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27 Nov 2015 00:00
According to the European Food Safety Authority, there was no evidence of differences between meat from clones and conventionally bred animals. (Paul Botes, M&G)
The scientist behind plans to build the world’s largest animal cloning
factory in China has hailed the
venture as an “extremely important”
contribution that could help save
critically endangered species from
Xu Xiaochun, the chief executive
of BoyaLife, the company behind the
R445‐million project, said it would
begin operations in the first half of
2016 in Tianjin, a city about 160km
“We are going [down] a path that
no one has ever travelled,” he told the
Guardian this week. “We are building something that has not existed in
The main focus of the 14 000m2
facility will be cloning cattle to feed
China’s rocketing demand for beef.
BoyaLife initially hopes to produce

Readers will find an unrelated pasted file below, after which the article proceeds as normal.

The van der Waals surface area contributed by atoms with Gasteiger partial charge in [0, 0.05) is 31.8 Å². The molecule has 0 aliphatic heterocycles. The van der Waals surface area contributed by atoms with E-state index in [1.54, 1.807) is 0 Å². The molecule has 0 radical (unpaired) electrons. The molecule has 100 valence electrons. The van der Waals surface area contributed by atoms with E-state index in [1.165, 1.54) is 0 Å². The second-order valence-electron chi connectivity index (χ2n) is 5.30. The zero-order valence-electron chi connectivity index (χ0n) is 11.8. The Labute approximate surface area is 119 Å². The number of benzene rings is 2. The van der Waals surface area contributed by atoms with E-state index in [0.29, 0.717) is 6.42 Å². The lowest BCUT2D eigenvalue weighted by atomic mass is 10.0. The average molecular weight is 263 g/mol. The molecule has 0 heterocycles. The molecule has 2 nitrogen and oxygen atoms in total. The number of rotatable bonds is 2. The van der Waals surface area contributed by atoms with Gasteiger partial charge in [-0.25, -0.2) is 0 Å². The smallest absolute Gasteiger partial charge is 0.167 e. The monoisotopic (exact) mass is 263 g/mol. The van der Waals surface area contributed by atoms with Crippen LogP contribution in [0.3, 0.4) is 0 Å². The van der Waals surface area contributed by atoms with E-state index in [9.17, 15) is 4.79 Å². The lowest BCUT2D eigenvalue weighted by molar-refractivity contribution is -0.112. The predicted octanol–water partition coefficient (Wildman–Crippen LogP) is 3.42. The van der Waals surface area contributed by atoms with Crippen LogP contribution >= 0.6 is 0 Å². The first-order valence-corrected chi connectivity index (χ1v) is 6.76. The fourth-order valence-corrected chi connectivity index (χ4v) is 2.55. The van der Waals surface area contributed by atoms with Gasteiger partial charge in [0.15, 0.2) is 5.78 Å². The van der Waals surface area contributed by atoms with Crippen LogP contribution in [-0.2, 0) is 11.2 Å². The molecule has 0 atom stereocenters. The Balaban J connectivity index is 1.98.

100 000 “top‐quality” cow embryos a
year and eventually to be responsible
for five percent of the premium cattle slaughtered in China.
No difference between clones and the real thingThe intended size of the operation
dwarfs that of United States companies allowed by the Food and Drug
Administration (FDA) to sell meat and dairy from cloned livestock since
The FDA ruled that clones
were as safe to eat as any other cattle,
pigs or goats.
In the United Kingdom, meat and
milk from cloned cows are considered “novel foods” and suppliers
need special permission to sell them.
In 2010, beef from the offspring of
a cow cloned in the US entered the
food chain, leading to an investigation by the Food Standards Agency.
In a statement on cloned animals,
the European Food Safety Authority
said there was no evidence of differences between meat and dairy products from clones or their offspring
and healthy, conventionally bred animals. But it reiterated its concerns
that the cloning process can cause
animal health and welfare problems,
“mainly due the increased number of
deaths at all stages of development”.
Scientists at BoyaLife will also
focus on cloning champion racehorses and sniffer dogs capable of
locating victims of natural disasters or stashes of illegal drugs. – © Guardian News & Media 2015
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